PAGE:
Stil gravely pondering his place is life, Clark lets Lois drag him along to their Smalvillle high school reunion. Rather then enjoying his hero status, while Lois shines less then she expected, Clark...
The Green Arrow sends out for reinforcements and Bart Allen, a.k.a. Impulse, Arthur Curry (Aquaman) and Victor Stone (Cyborg) return to Smallville to help him take down LuthorCorp's secret lab called...
Detective Catherine Chandler (Kristin Kreuk), shaken to the core over the fact that everything she thought she knew about her life has been a lie, is determined to get answers to the ... See full summary »
When a twenty-something computer geek inadvertently downloads critical government secrets into his brain, CIA and NSA assign two agents to protect him and exploit such knowledge, turning his life upside down.
The numerous miraculous rescues by the local wonder boy Clark have aroused suspicions amongst colonials of Smallville. Interestingly, the boy has managed to downplay his acts of various heroic egresses in the past. They say he's either too fast or has a penchant for finding trouble. He was found by Martha and Jonathan Kent on the day of the Meteor Shower, and subsequently adopted. Clark's friend Lex Luthor, the only heir of Luthorcorp, has been secretly investigating grounds for Clark's outlandish valor. However, on the face of it, Clark just seems a normal boy who's slightly more secretive than usual. Written by
Belle Reve is the name of the estate that Blanche and Stella DuBois come from in Tennessee Williams's "A Streetcar Named Desire". Throughout the play, Blanche gradually becomes insane. In Smallville (2001), Belle Reve is the name of a mental hospital. In DC Comics, Belle Reve is the name of a federal prison for super-villains; it is located in Louisiana. See more »
It is incorrect to say that Kansas is almost devoid of hills. Only western Kansas is almost devoid of hills. The Flint Hills are located in eastern Kansas. See more »
[Reading Chole's letter to Oliver]
Oliver, I never thought I'd have to tell you how I feel about us because the smile on my lips when I looked at you pretty much said it all. But now that you won't be seeing it anymore I'll have to use words to tell you. I've never loved anyone the way I've loved you and I never will again. You are my brightest star, my knight in shining leather, my hero.
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The credits style changes in the season 5 premiere. See more »
So, what can I say about Smallville? Firstly, it's an original premise, I'll give it that. It is genuinely cool to see how Superman was when he was a teenage, and for the most part his character development is rather intriguing. The superpowers and other special effects are well done most of the time, and the fight scenes are modest (they could be more involved and lengthy, however). The other characters work as good foils for Clark, and Lex Luther himself has become a highly complex character (even if a good deal of it is non-canonical and rather contradictory). From the get go, Smallville had potential both as an interesting action/fantasy series and a drama.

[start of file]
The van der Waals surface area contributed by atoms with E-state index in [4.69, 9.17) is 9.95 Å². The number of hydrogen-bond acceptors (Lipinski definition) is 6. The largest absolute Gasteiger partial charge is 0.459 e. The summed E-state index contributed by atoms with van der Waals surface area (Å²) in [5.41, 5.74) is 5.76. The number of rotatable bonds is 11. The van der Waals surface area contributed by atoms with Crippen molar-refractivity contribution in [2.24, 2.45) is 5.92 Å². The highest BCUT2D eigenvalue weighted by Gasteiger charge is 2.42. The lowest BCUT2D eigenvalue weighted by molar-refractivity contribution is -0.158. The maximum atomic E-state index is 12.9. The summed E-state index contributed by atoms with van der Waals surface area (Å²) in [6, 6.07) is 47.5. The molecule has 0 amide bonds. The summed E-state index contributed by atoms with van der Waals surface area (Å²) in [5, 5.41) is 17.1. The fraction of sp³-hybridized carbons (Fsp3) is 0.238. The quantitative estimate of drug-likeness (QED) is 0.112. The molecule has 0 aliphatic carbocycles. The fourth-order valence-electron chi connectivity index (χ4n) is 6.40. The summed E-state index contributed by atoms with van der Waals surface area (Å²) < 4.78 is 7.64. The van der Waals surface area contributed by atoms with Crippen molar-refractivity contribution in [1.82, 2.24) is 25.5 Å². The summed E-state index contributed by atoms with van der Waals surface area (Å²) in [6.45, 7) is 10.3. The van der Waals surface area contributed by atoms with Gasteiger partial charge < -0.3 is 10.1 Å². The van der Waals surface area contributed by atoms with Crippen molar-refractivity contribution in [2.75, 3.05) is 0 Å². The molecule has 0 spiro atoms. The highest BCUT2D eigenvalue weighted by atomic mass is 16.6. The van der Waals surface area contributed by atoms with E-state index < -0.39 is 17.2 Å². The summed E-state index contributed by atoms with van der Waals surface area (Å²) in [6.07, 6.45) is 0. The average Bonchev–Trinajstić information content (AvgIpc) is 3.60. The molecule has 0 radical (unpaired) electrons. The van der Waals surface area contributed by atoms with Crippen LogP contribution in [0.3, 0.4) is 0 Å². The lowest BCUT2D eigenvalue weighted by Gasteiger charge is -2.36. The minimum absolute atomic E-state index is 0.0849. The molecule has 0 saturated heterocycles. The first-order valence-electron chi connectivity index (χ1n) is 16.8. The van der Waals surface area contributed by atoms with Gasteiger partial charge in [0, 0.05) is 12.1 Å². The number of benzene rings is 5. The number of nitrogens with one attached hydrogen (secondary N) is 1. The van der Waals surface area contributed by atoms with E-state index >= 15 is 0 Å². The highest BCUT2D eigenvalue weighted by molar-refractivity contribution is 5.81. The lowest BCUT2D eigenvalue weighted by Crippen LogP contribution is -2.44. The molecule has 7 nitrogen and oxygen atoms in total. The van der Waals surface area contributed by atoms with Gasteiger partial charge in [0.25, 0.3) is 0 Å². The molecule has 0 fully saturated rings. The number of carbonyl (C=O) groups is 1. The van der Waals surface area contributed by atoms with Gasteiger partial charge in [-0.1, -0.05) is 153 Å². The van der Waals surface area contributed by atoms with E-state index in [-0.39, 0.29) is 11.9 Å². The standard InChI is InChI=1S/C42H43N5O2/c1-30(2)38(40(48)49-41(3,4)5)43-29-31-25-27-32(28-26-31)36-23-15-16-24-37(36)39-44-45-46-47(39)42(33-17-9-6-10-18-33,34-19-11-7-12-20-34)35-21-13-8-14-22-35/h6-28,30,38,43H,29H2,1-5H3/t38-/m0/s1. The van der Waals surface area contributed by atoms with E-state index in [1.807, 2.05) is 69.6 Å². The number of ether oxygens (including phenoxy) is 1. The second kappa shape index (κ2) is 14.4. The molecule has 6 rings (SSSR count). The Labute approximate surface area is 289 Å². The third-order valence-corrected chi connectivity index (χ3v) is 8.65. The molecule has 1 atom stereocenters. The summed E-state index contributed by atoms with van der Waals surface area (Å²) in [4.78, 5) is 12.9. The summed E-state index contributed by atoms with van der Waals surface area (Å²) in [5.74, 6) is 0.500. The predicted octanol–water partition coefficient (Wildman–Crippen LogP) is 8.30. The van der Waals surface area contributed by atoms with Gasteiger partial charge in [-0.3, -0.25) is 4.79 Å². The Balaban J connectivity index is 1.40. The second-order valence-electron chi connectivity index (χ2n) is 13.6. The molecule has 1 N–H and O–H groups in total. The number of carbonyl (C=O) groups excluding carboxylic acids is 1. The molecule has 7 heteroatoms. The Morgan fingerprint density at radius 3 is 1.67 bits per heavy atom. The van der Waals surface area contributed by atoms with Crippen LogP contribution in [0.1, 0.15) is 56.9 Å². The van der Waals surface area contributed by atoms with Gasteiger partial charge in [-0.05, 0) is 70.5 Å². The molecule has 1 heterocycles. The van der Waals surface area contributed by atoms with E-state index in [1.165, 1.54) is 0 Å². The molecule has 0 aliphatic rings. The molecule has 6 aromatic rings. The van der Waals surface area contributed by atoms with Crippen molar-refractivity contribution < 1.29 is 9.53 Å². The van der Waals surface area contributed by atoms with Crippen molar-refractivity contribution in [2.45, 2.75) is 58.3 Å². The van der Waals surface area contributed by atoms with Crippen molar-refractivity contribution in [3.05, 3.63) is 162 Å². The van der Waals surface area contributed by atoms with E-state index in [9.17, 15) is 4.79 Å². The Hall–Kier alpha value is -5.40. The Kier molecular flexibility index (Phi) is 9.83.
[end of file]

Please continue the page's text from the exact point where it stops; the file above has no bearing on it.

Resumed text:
But what afflicts Smallville is what afflicts most shows of this type: haphazard, episodic writing. In it's good moments, Smallville can pull off some good story arcs and plot lines that evolve the characters so that they become beings that you can actually relate to and feel for and create plot twists and turns that keep the viewer interested. However, when it's bad, it simply puts all the strides the series made into shadow. The show is now in its fifth season, and now the character developments and plot directions made in previous seasons have been seriously damaged and all but erased. For example, Lionel Luther (Lex's father and a newly created character) served as the chief villain for seasons one through three- when they didn't resort to the "villain of the week" formula (which got old, FAST). In the fourth season, Luther was in the process of changing his ways, trying to stop his son from taking the same path as he (which, of course, will fail). However, in the fifth, he reverts back into one of the main antagonists. Huh? Did I miss something? Smallville is constantly plagued with writing that either goes nowhere, doesn't know where it's going, or exploit some fad (one episode is created around Lana Lang kissing another girl with absolutely no other noteworthy plot subjects and another is used to sap popularity from Chinese wuxia films). The series builds story arcs up only to knock them down with some half-assed plot device (such as "make Clark evil" or "Put Lana in mortal danger"). While attempts to create mystery and suspense are present, they rarely succeed.
Most of the story lines make vague allusions to the comics, but most are non-canonical. While this is excusable in a television show such as this, sometimes the writers take too many liberties with canon.
In general, Smallville has a lot of potential, and sometimes it meets this potential. But the capricious and wandering writing really hurts it.
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